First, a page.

Saturday, 27 August 2011


This is the end elevation of the Mosselprom (The Moscow Association of Enterprises Processing Agro-Industrial Products) headquarters in central Moscow. When completed in 1924, to a design by David Kogan, at ten storeys it was one of the tallest buildings in the city. The painted advertisement was the work of Alexander Rodchenko and Vladimir Mayakovsky in the Soviet commercial Constructivist idiom. Mosselprom consumer products featured included cigarettes, beer, mineral water, biscuits, sweets and chocolate. Mayakovsky’s repeated slogan, “Nowhere else but in Mosselprom” rapidly assumed catch-phrase status among the Moscow public. The building is still in existence and the façade was renovated to its 1924 condition in 1997.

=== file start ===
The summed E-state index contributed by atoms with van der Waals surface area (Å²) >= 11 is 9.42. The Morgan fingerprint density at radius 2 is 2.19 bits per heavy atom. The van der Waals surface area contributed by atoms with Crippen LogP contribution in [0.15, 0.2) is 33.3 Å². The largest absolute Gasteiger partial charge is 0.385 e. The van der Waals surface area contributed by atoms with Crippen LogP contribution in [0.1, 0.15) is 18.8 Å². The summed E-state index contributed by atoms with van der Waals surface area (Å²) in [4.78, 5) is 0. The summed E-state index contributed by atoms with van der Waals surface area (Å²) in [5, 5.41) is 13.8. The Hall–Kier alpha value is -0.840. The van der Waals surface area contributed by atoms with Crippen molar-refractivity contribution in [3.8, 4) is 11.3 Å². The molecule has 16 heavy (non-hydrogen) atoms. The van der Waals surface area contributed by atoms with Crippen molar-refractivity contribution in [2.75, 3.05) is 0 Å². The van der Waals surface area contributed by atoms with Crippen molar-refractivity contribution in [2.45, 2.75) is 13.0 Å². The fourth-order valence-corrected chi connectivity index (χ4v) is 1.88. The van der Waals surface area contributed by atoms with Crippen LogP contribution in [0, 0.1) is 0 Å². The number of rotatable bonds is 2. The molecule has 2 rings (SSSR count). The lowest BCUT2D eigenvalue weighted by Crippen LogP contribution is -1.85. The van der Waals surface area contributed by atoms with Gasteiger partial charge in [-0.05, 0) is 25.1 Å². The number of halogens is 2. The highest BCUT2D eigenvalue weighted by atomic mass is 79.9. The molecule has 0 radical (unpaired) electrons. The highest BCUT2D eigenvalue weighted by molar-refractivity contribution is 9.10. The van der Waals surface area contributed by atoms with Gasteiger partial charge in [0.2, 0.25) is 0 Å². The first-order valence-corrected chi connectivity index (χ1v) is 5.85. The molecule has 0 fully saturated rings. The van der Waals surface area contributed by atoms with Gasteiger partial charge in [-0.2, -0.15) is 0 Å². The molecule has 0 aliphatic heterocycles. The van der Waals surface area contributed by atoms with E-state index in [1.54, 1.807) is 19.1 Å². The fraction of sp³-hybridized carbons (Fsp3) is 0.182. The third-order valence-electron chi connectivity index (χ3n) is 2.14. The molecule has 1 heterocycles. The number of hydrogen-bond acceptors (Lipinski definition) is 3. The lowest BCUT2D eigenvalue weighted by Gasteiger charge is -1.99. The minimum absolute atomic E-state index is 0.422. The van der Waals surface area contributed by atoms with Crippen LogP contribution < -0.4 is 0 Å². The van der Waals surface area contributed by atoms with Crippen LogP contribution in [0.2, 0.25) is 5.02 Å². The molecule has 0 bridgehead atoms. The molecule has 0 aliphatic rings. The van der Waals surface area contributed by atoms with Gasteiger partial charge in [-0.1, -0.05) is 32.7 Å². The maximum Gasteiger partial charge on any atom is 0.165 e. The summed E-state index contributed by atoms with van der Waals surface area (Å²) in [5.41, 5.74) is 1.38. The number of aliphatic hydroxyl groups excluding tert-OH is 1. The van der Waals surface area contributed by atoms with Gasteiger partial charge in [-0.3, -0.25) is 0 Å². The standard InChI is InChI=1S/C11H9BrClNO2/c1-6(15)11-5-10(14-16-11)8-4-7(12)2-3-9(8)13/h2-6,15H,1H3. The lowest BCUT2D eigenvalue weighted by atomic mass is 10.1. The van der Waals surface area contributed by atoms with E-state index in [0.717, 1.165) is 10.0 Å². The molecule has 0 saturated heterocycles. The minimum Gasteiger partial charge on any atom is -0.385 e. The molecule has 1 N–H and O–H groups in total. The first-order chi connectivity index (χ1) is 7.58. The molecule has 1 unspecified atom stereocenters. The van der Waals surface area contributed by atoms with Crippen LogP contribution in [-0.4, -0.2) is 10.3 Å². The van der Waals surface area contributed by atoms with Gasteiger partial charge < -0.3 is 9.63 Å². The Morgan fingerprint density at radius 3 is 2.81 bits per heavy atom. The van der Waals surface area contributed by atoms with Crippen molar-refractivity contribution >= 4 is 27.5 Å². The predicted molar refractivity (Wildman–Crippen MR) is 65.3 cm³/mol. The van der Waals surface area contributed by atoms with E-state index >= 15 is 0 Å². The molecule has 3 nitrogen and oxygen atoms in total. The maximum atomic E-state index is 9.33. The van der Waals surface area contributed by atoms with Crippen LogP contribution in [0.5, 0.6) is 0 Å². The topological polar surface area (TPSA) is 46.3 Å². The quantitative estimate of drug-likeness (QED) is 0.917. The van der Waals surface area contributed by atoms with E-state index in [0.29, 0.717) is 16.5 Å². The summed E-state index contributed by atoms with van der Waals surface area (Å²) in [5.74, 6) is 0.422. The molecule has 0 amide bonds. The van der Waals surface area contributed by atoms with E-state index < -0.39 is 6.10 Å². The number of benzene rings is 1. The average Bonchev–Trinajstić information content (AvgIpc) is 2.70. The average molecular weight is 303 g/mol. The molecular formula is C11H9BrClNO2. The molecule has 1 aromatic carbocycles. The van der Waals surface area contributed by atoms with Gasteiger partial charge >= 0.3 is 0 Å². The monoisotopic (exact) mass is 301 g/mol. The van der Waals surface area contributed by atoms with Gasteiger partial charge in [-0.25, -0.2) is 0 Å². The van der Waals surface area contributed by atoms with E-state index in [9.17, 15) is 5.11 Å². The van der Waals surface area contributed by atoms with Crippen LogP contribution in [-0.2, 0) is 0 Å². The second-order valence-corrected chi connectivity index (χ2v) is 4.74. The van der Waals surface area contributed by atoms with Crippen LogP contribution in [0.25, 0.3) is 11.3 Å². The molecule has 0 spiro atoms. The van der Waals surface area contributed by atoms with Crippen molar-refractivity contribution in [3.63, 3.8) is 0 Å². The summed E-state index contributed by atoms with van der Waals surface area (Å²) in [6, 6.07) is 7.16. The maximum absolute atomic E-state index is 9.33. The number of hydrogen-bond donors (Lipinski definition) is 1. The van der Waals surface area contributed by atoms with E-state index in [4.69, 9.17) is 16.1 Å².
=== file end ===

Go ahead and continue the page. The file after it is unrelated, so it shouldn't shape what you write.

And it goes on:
The image of Mosselprom was found in what appeared at first sight to be a conventional book, published in 1987, of tourist views of Moscow but closer examination revealed was an eclectic selection of paintings by Soviet artists of Moscow street scenes. Stylistically the paintings make few concessions to Modernism, often favouring a sub-Impressionist approach but despite this there are some fascinating images, a few of which are displayed here. Especially impressive is the painting of the pioneering female motorist taking on the city traffic in her open-top car but equally intriguing are the enigmatic images of a young woman carrying a large pane of glass and a bride and groom stepping forward into married life through the clutter of a city construction site.

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